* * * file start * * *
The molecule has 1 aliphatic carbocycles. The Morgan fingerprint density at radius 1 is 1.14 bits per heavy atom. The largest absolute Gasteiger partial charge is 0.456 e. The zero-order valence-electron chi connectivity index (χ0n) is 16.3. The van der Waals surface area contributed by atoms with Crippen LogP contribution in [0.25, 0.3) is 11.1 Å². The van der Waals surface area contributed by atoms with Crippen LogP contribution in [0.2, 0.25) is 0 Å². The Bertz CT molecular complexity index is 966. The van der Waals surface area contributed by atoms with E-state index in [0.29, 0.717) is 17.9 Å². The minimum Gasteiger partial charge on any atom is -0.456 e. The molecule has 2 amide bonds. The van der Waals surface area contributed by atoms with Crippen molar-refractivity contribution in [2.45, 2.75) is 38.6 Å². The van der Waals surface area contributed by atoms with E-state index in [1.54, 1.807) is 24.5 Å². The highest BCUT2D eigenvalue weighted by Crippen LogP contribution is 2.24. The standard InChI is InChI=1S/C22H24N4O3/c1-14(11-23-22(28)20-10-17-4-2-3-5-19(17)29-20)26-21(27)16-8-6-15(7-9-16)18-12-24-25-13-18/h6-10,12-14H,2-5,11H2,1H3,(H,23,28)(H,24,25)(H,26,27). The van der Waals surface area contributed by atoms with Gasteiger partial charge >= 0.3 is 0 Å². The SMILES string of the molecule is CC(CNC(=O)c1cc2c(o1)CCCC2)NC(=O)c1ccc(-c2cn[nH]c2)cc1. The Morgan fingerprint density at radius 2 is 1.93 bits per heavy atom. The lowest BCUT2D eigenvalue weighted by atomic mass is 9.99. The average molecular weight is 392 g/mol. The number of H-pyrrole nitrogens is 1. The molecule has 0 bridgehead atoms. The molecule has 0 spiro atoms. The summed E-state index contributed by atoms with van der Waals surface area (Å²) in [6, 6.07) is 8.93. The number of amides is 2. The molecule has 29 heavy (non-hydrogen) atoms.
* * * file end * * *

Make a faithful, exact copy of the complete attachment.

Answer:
The molecule has 1 aliphatic carbocycles. The Morgan fingerprint density at radius 1 is 1.14 bits per heavy atom. The largest absolute Gasteiger partial charge is 0.456 e. The zero-order valence-electron chi connectivity index (χ0n) is 16.3. The van der Waals surface area contributed by atoms with Crippen LogP contribution in [0.25, 0.3) is 11.1 Å². The van der Waals surface area contributed by atoms with Crippen LogP contribution in [0.2, 0.25) is 0 Å². The Bertz CT molecular complexity index is 966. The van der Waals surface area contributed by atoms with E-state index in [0.29, 0.717) is 17.9 Å². The minimum Gasteiger partial charge on any atom is -0.456 e. The molecule has 2 amide bonds. The van der Waals surface area contributed by atoms with Crippen molar-refractivity contribution in [2.45, 2.75) is 38.6 Å². The van der Waals surface area contributed by atoms with E-state index in [1.54, 1.807) is 24.5 Å². The highest BCUT2D eigenvalue weighted by Crippen LogP contribution is 2.24. The standard InChI is InChI=1S/C22H24N4O3/c1-14(11-23-22(28)20-10-17-4-2-3-5-19(17)29-20)26-21(27)16-8-6-15(7-9-16)18-12-24-25-13-18/h6-10,12-14H,2-5,11H2,1H3,(H,23,28)(H,24,25)(H,26,27). The van der Waals surface area contributed by atoms with Gasteiger partial charge >= 0.3 is 0 Å². The SMILES string of the molecule is CC(CNC(=O)c1cc2c(o1)CCCC2)NC(=O)c1ccc(-c2cn[nH]c2)cc1. The Morgan fingerprint density at radius 2 is 1.93 bits per heavy atom. The lowest BCUT2D eigenvalue weighted by atomic mass is 9.99. The average molecular weight is 392 g/mol. The number of H-pyrrole nitrogens is 1. The molecule has 0 bridgehead atoms. The molecule has 0 spiro atoms. The summed E-state index contributed by atoms with van der Waals surface area (Å²) in [6, 6.07) is 8.93. The number of amides is 2. The molecule has 29 heavy (non-hydrogen) atoms.